Many people have an intuition of pre-mortal existence, a very vague memory or feeling or hunch that their life did not start at birth (or conception).
They may not take notice of it, or it may be explained by reason or revelation. So, some attribute this to reincarnation, others to a spirit life before incarnate life... there are various possibilities pagan, philosophical, mainstream Christian and nowadays Mormon - documented by Terryl Givens in When Souls had Wings.
But a big problem is trying to explain (usually by some metaphor) why we don't remember more of this pre-mortal existence - or more exactly why we remember enough to have an intuition, but not enough to recall anything specific.
The main metaphor I have come across is that a 'veil' divides the pre-mortal from the mortal life: the idea apparently being that through a veil one can perceive shapes and movements, but no specific details.
On the other hand, the metaphor breaks down in the sense that a veil is so flimsy, yet the barrier preventing us from perceiving pre-mortal existence seems almost absolute; also that a veil seems suited to dividing an 'ongoing' spirit-world from this mortal world, but less helpful in explaining the vague nature of our memories.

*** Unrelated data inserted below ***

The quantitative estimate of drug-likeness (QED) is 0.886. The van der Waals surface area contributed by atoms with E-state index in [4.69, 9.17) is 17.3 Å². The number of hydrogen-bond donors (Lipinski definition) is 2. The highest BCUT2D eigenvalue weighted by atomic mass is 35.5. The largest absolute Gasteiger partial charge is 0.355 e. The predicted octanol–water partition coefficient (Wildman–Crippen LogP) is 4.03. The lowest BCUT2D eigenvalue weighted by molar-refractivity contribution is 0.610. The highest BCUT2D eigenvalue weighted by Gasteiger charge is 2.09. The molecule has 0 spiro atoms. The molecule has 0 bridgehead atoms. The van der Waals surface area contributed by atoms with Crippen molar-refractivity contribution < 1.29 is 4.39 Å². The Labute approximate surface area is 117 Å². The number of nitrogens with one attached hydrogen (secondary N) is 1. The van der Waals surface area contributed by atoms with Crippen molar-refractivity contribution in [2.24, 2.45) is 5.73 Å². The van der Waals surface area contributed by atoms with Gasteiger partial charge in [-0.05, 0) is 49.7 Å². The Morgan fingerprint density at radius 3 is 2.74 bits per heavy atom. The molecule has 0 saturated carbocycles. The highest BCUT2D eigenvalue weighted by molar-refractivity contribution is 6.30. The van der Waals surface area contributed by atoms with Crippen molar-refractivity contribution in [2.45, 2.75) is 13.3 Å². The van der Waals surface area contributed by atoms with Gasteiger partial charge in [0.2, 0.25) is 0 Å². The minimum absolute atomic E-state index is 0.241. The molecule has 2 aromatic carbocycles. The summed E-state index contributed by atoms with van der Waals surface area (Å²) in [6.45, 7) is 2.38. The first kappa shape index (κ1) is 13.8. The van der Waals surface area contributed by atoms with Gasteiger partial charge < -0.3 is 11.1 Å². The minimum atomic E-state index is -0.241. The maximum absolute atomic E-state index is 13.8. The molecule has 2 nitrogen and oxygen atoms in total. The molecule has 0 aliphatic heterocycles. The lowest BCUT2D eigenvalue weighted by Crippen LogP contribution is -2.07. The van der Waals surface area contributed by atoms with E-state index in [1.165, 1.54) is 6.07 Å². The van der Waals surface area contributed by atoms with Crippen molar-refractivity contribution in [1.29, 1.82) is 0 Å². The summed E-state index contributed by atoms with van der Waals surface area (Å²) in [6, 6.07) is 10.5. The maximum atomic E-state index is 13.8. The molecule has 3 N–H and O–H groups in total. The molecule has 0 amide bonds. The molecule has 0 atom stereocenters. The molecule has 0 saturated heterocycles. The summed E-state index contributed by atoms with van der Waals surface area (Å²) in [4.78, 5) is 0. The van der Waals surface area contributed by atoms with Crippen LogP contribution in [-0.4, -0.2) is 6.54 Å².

Another way of thinking about this, another metaphor, is that mortal life could be conceptualized as extremely thick and viscous; so that compared with pre-mortal life we can only wade and move very slowly through it, and with great effort.
I get the general idea from William Arkle - the point being that the viscosity and extremely slow movement of earthly life, relative to Heavenly or other 'higher' forms of life, is an essential aspect of our unique ability to gain experience as incarnate mortals; BUT that it creates a significant (although not absolute) barrier to our perceptions and memories of pre-mortal existence - which seems to us almost incomprehensibility swift and frictionless.
Just a thought...